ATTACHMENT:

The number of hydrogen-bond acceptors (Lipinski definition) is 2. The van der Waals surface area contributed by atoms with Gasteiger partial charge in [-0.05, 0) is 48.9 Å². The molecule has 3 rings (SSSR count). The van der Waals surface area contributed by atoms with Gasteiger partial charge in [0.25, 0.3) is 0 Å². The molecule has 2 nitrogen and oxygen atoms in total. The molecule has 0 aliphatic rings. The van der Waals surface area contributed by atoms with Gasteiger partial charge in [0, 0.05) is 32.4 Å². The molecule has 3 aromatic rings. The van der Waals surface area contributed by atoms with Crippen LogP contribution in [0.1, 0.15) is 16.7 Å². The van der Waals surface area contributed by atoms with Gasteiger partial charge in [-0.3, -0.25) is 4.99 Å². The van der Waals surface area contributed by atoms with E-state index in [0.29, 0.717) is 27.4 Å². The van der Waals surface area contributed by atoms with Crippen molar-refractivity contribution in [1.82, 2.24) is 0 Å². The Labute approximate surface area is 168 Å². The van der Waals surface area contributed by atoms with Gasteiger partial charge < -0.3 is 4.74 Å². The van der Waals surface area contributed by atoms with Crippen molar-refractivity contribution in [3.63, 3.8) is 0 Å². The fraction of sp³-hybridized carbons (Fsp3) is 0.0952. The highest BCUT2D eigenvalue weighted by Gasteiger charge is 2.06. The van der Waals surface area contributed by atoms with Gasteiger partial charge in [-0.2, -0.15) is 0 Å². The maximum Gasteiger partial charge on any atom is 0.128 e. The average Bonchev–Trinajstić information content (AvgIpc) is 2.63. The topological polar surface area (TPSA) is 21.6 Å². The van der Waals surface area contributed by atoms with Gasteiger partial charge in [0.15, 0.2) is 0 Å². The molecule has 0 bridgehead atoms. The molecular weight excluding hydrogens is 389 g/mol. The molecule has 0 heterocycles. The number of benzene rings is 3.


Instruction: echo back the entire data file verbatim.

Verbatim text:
The number of hydrogen-bond acceptors (Lipinski definition) is 2. The van der Waals surface area contributed by atoms with Gasteiger partial charge in [-0.05, 0) is 48.9 Å². The molecule has 3 rings (SSSR count). The van der Waals surface area contributed by atoms with Gasteiger partial charge in [0.25, 0.3) is 0 Å². The molecule has 2 nitrogen and oxygen atoms in total. The molecule has 0 aliphatic rings. The van der Waals surface area contributed by atoms with Gasteiger partial charge in [0, 0.05) is 32.4 Å². The molecule has 3 aromatic rings. The van der Waals surface area contributed by atoms with Crippen LogP contribution in [0.1, 0.15) is 16.7 Å². The van der Waals surface area contributed by atoms with Gasteiger partial charge in [-0.3, -0.25) is 4.99 Å². The van der Waals surface area contributed by atoms with E-state index in [0.29, 0.717) is 27.4 Å². The van der Waals surface area contributed by atoms with Crippen molar-refractivity contribution in [1.82, 2.24) is 0 Å². The Labute approximate surface area is 168 Å². The van der Waals surface area contributed by atoms with Gasteiger partial charge < -0.3 is 4.74 Å². The van der Waals surface area contributed by atoms with Crippen molar-refractivity contribution in [3.63, 3.8) is 0 Å². The fraction of sp³-hybridized carbons (Fsp3) is 0.0952. The highest BCUT2D eigenvalue weighted by Gasteiger charge is 2.06. The van der Waals surface area contributed by atoms with Gasteiger partial charge in [-0.2, -0.15) is 0 Å². The maximum Gasteiger partial charge on any atom is 0.128 e. The average Bonchev–Trinajstić information content (AvgIpc) is 2.63. The topological polar surface area (TPSA) is 21.6 Å². The van der Waals surface area contributed by atoms with Gasteiger partial charge in [0.15, 0.2) is 0 Å². The molecule has 0 bridgehead atoms. The molecular weight excluding hydrogens is 389 g/mol. The molecule has 0 heterocycles. The number of benzene rings is 3.